Malawi boosts forensics capacity against illegal wildlife trade
By Charles Mpaka:
Malawi is equipping the country’s first-ever forensics laboratory for DNA analysis of wildlife products, one of the major steps in the efforts to crack down on illegal wildlife trade.
In partnership with TRACE Wildlife Forensics Network, a non-profit based in Edinburgh, and TRAFFIC, a global NGO of wildlife trade experts, Malawi is establishing the laboratory at the Central Veterinary Laboratory in Lilongwe.
Three forensics scientists are currently practising DNA extraction from wildlife samples at the lab.
According to TRAFFIC, with such skills, Malawi can now analyse seized samples to find out whether they are synthetic or biological and what species they are from.
The analysis can even indicate whether a sample is from an elephant population in Malawi or has been smuggled from elsewhere outside Malawi.
TRAFFIC says traffickers will do all they can to smuggle elephant ivory out of Africa.
“And if it is detected, they often produce papers claiming the ivory is actually from hippos, warthogs, or just plastic. Once a colossal tusk is processed into small pieces for transportation, it becomes exceptionally hard to identify,” it says.
The skills and DNA analysis equipment in the laboratory apply not only to elephant ivory but also rhino horn, lion bone and wild meat.
Director of the Department of National Parks and Wildlife Brighton Kumchedwa has told Malawi News that increased forensics analysis capacity of wildlife products will assist in identifying specimens beyond reasonable doubt.
He said determining origin of a product could lead to further investigations and understanding operations of criminal networks.
“This is very instrumental in the prosecution of cases. It will increase chances of winning the cases in court,” he said.
Kumchedwa said Malawi’s fight against illegal wildlife trade has been affected by challenges such as determining origin of wildlife products and identification of specimens which do not have identifiable features such as whether it is from a lion, an elephant or a warthog, for instance.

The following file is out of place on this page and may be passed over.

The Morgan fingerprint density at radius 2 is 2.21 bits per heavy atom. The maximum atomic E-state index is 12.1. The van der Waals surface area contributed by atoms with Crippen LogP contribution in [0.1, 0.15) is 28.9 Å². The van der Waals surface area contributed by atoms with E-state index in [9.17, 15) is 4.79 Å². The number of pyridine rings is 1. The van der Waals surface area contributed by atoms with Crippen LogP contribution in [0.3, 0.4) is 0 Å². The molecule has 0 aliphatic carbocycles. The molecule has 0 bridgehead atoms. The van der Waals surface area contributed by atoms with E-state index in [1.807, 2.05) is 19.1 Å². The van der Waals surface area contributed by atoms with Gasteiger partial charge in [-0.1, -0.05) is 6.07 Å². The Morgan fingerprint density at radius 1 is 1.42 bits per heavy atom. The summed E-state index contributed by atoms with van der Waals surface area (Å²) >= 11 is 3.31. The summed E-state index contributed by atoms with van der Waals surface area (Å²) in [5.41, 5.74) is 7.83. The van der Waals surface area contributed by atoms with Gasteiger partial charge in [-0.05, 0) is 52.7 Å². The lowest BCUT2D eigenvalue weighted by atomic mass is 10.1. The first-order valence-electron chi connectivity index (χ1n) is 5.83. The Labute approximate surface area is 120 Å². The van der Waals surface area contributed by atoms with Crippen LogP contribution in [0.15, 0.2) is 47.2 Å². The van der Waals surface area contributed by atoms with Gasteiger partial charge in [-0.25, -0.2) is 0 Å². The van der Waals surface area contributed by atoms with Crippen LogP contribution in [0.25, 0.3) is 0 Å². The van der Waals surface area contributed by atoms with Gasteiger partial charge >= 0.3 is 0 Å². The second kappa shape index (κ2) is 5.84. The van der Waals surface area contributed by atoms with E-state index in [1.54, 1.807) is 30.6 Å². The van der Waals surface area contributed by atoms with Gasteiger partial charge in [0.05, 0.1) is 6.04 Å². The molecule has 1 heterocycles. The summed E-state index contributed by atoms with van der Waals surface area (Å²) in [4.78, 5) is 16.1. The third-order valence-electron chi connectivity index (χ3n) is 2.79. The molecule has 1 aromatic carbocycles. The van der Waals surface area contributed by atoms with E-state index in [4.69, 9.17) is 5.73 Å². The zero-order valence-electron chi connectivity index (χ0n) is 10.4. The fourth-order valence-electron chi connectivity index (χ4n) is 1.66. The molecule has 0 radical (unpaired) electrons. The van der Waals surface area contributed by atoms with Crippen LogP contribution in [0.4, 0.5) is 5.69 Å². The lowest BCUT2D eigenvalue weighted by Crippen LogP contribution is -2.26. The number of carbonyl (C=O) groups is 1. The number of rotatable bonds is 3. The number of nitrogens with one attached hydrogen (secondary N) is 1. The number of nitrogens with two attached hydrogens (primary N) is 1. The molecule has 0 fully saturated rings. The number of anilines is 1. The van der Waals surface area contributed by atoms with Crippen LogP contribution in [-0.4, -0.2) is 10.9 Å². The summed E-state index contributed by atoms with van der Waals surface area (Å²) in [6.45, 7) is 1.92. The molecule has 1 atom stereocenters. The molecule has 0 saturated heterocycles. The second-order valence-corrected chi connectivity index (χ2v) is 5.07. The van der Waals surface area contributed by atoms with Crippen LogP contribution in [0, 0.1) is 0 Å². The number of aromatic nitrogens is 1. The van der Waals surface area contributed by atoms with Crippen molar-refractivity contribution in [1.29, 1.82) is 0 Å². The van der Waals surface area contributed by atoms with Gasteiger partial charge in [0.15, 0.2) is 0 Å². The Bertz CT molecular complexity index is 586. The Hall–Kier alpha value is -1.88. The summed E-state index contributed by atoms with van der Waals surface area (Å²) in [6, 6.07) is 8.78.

Further challenges include inadequate financial resources to meet the cost of sending samples to South Africa or United States for DNA analysis, contracting foreign forensics expertise and delayed court hearings due to time taken to get the results for the samples dispatched outside Malawi.
Since the project started in December, one lab officer and two technicians have been trained in the science.
Nine officers from the Department of National Parks and Wildlife have also been trained as trainers. These will be conducting wildlife forensic awareness trainings to frontline staff for skills on evidence collection at suspected wildlife scenes and chain of custody for evidence as it passes through different law enforcement agencies.
This is the latest in Malawi’s wild-tech investments – alongside drones, camera trapping, radio collaring, Geographic Position System (GPS), Geographic Information Systems (GIS), Spatial Monitoring and Reporting Tool (Smart) and detective dog units the country has invested in over the past few years in tackling illegal wildlife trade.
In September 2021, Malawi earned praise from global illegal wildlife trade organisations when the Magistrate Court in Lilongwe handed a 14-year jail sentence to a China national, Yunhua Lin.
Considered the lynchpin of a notorious wildlife trafficking cartel operating across in Southern Africa, Yunhua was convicted of illegal trade in wildlife parts, illegal possession of firearms, and possession of illegal drugs.
Lin was arrested in Lilongwe in August 2019.
In October last year, it emerged that super-detective Malawi Police dog named Buba had helped bust Lin’s network by sniffing articles of ivory at his house in Lilongwe, leading to his arrest.
Buba’s role in Yunhua’s crackdown emerged following his death.